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Mexican Drug Cartels: A Growing Problem In Rural Iowa

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November 18, 2013


A growing problem in the state has shifted the focus of the Iowa Division of Narcotics.

Marijuana grow operations have been taking place for decades but a more sophisticated operation has landed right here in Iowa. It has forced the Iowa Division of Narcotics to take a pro-active approach and learn new skills to combat the problem.

“Within the last year or two we`ve seen what we`re calling a Mexican drug trafficking organization grow,” says Kevin Winker with the Division of Narcotics part of the Iowa Department of Public Safety.

Not only is it growing, Winker says a drug cartel is settling in.

“People are building camps near the plants and they`re tending the plants on a daily basis and you actually have people living with the plants,” says Winker.

Most marijuana in Iowa is smuggled in from Mexico, but increasingly more and more is grown and harvested here.

“That`s a change from what we`ve seen in the past,” says Winker.

The tactic resulted in busts at 35 major marijuana grow operations since 2012. More than 9,000 plants with a street value of $35 million were seized.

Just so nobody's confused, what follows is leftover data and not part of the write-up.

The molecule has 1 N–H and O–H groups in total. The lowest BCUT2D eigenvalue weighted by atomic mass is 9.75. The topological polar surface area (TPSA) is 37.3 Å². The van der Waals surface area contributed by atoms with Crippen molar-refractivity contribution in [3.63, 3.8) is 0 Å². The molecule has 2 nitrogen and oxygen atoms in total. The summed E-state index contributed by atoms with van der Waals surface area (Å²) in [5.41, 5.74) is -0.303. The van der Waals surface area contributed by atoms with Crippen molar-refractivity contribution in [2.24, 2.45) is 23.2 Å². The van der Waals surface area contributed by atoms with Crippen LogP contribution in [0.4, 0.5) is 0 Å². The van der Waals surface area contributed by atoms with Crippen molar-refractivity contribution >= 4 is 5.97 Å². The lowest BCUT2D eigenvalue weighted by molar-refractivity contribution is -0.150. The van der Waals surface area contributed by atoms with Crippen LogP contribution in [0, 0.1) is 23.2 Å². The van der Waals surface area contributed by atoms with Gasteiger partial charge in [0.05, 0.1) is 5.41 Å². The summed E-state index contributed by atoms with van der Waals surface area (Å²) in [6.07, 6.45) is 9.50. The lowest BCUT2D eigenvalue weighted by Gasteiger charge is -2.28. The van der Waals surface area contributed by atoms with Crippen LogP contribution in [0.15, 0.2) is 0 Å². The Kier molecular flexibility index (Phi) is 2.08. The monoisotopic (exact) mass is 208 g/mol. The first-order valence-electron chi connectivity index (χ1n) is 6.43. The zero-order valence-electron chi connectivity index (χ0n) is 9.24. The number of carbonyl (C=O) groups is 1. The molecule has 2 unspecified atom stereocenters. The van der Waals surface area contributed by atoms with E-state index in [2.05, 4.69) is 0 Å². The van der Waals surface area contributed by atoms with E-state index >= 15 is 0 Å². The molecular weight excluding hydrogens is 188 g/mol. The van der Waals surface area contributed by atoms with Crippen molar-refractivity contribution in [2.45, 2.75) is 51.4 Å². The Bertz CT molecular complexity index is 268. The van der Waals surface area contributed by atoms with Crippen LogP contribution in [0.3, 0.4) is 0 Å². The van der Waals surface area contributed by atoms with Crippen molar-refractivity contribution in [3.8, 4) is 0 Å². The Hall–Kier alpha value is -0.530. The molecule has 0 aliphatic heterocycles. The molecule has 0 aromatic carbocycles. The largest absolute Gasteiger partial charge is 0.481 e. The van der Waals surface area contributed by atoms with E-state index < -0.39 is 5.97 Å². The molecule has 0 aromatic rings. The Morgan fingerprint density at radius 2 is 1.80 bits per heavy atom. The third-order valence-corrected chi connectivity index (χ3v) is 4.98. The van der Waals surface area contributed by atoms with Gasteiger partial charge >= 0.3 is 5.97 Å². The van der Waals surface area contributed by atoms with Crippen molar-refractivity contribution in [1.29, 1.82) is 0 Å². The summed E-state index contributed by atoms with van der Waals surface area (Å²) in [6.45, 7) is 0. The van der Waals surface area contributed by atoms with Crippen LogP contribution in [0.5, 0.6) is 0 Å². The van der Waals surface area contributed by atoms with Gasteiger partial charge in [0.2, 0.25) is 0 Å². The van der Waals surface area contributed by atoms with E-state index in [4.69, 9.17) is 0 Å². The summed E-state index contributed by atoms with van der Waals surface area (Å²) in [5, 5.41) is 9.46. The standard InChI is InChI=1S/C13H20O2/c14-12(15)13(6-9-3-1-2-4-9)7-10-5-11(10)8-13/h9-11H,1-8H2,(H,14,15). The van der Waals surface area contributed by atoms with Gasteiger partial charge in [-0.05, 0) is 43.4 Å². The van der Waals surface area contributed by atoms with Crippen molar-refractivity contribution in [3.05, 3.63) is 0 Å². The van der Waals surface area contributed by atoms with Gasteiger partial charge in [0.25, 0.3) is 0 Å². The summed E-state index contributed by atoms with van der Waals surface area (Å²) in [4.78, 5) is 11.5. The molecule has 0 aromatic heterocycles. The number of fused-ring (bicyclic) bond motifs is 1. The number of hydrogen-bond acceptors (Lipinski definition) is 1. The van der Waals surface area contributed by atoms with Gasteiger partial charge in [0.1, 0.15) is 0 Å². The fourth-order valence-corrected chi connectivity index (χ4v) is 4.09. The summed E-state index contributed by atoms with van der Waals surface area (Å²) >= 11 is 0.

They were all planted by growers taking advantage of Iowa’s rich soil, rural landscape, and acres of lightly traveled hunting ground.

The problem has out grown the Department of Public Safety. “We`re going to be providing training to the troopers and the agents that are here,” says Winker.

The Iowa State Patrol and Narcotics Agents are now working alongside the Iowa National Guard. As local law enforcement learn of possible marijuana operations, the guard helps confirm it.

“They can go up in the aircraft to help identify grows,” says Winker.

When the active grow is located, the National Guard is able to do the heavy lifting by bringing in specialized equipment to shut it down.

“When we get ready to go in an eradicate these grows the Guard has offered their support with helicopters, with trucks, with offering sling loads to be able to get the marijuana out of where it`s at. It’s generally fairly rugged terrain and pretty wooded so it is a chore to get this stuff out once you seize it,” says Winker.

The results over the past 22 months show the cooperative effort is working. They also show the latest front in the fight against illegal drugs.

“We feel that it`s going to continue, but we want to discourage those who would otherwise want to come here and grow from coming here and doing so. We don`t want it to become an epidemic,” says Winker.

The Division of Narcotics Enforcement has a toll free hotline for people to call if they suspect a marijuana grow in their area, 1 800 532 0052. You can remain anonymous.



About Doc

Spreading the word about the dangers of methamphetamine.

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